evenRule := rule cos(x)^(n | integer? n and even? integer
```

n)==(1-sin(x)^2)^(n/2)

cos(x)n==(-sin(x)2+1)n2 |

_{Type: RewriteRule(Integer,Integer,Expression Integer)}

Here is the application of the rule.

```
evenRule( cos(x)^2 )
```

-sin(x)2+1 |

_{Type: Expression Integer}

This is an example of some of the usual identities involving products of sines and cosines.

```
sinCosProducts == rule
sin(x) * sin(y) == (cos(x-y) - cos(x + y))/2
cos(x) * cos(y) == (cos(x-y) + cos(x+y))/2
sin(x) * cos(y) == (sin(x-y) + sin(x + y))/2
```

_{Type: Void}

```
g := sin(a)*sin(b) + cos(b)*cos(a) + sin(2*a)*cos(2*a)
```

sin(a)sin(b)+cos(2a)sin(2a)+cos(a)cos(b) |

_{Type: Expression Integer}

```
sinCosProducts g
```

```
Compiling body of rule sinCosProducts to compute value of type
Ruleset(Integer,Integer,Expression Integer)
```

sin(4a)+2cos(b-a)2 |

_{Type: Expression Integer}

Another qualification you will often want to use is to allow a pattern to match an identity element. Using the pattern x+y, for example, neither x nor y matches the expression 0. Similarly, if a pattern contains a product x*y or an exponentiation x**y, then neither x or y matches 1.

If identical elements were matched, pattern matching would generally loop. Here is an expansion rule for exponentials.

```
exprule := rule exp(a + b) == exp(a) * exp(b)
```

e(b+a)==eaeb |

_{Type: RewriteRule(Integer,Integer,Expression Integer)}

This rule would cause infinite rewriting on this if either a or b were allowed to match 0.

```
exprule exp x
```

ex |

_{Type: Expression Integer}

There are occasions when you do want a pattern variable in a sum or product to match 0 or 1. If so, prefix its name with a ? whenever it appears in a left-hand side of a rule. For example, consider the following rule for the exponential integral: This rule is valid for y=0. One solution is to create a Ruleset with two rules, one with and one without y. A better solution is to use an optional pattern variable.

Define rule eirule with a pattern variable to indicate that an expression may or may not occur.

```
eirule := rule integral((?y + exp x)/x,x) == integral(y/x,x) + Ei x
```

∫xe%M+y%Md%M==’integral(yx,x)+’Ei(x) |

_{Type: RewriteRule(Integer,Integer,Expression Integer)}

Apply rule eirule to an integral without this term.

```
eirule integral(exp u/u, u)
```

Ei(u) |

_{Type: Expression Integer}

Apply rule eirule to an integral with this term.

```
eirule integral(sin u + exp u/u, u)
```

∫usin(%M)d%M+Ei(u) |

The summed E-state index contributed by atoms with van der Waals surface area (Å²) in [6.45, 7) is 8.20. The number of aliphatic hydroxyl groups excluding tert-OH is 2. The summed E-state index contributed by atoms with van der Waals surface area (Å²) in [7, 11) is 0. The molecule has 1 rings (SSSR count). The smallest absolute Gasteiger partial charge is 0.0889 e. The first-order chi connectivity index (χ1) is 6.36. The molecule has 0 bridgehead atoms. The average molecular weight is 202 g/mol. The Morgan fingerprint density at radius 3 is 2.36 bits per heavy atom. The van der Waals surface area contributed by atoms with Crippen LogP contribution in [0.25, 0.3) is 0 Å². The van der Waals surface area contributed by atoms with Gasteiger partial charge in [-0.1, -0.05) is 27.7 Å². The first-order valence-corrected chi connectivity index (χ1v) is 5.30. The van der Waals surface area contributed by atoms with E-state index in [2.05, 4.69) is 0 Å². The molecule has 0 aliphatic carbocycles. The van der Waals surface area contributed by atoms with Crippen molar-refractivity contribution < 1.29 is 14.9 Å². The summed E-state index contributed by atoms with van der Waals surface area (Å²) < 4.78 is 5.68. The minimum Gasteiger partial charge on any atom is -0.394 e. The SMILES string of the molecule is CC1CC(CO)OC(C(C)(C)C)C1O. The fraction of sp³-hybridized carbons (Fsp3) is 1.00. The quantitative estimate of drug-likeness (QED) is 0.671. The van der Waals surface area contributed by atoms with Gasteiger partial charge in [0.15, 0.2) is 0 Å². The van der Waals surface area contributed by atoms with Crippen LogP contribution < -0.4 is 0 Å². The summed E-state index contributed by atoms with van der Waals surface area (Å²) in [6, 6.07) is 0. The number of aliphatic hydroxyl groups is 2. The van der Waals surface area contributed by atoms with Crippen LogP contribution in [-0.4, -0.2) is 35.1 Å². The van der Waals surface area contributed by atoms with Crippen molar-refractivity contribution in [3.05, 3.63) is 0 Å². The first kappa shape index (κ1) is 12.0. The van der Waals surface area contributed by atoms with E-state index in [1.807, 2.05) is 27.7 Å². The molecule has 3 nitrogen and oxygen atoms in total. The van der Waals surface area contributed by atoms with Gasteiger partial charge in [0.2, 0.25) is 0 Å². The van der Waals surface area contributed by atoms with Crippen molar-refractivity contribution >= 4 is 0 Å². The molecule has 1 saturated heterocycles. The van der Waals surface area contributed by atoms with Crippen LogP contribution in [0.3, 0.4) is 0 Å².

_{Type: Expression Integer}

Here is one final adornment you will find useful. When matching a
pattern of the form x+y to an expression containing a long sum of the
form a+…+b, there is no way to predict in advance which subset of the
sum matches x and which matches y. Aside from efficiency, this is
generally unimportant since the rule holds for any possible combination
of matches for x and y. In some situations, however, you may want to say
which pattern variable is a sum (or product) of several terms, and which
should match only a single term. To do this, put a prefix colon `:`

before the pattern variable that you want to match multiple terms.
pattern:variable:matching several terms

The remaining rules involve operators u and v. operator

```
u := operator 'u
```

u |

_{Type: BasicOperator}

These definitions tell FriCAS that u and v are formal operators to be used in expressions.

```
v := operator 'v
```

v |

_{Type: BasicOperator}

First define myRule with no restrictions on the pattern variables x and y.

```
myRule := rule u(x + y) == u x + v y
```

u(y+x)==’v(y)+’u(x) |

_{Type: RewriteRule(Integer,Integer,Expression Integer)}

Apply myRule to an expression.

```
myRule u(a + b + c + d)
```

v(d+c+b)+u(a) |

_{Type: Expression Integer}

Define myOtherRule to match several terms so that the rule gets applied recursively.

```
myOtherRule := rule u(:x + y) == u x + v y
```

u(y+x)==’v(y)+’u(x) |

_{Type: RewriteRule(Integer,Integer,Expression Integer)}

Apply myOtherRule to the same expression.

```
myOtherRule u(a + b + c + d)
```

v(c)+v(b)+v(a)+u(d) |

_{Type: Expression Integer}

Summary of pattern variable adornments:

Here are some final remarks on pattern matching. Pattern matching provides a very useful paradigm for solving certain classes of problems, namely, those that involve transformations of one form to another and back. However, it is important to recognize its limitations. pattern:matching:caveats

First, pattern matching slows down as the number of rules you have to apply increases. Thus it is good practice to organize the sets of rules you use optimally so that irrelevant rules are never included.

Second, careless use of pattern matching can lead to wrong answers. You should avoid using pattern matching to handle hidden algebraic relationships that can go undetected by other programs. As a simple example, a symbol such as J can easily be used to represent the square root of -1 or some other important algebraic quantity. Many algorithms branch on whether an expression is zero or not, then divide by that expression if it is not. If you fail to simplify an expression involving powers of J to -1, algorithms may incorrectly assume an expression is non-zero, take a wrong branch, and produce a meaningless result.

Pattern matching should also not be used as a substitute for a domain. In FriCAS, objects of one domain are transformed to objects of other domains using well-defined coerce operations. Pattern matching should be used on objects that are all the same type. Thus if your application can be handled by type Expression in FriCAS and you think you need pattern matching, consider this choice carefully. Expression You may well be better served by extending an existing domain or by building a new domain of objects for your application.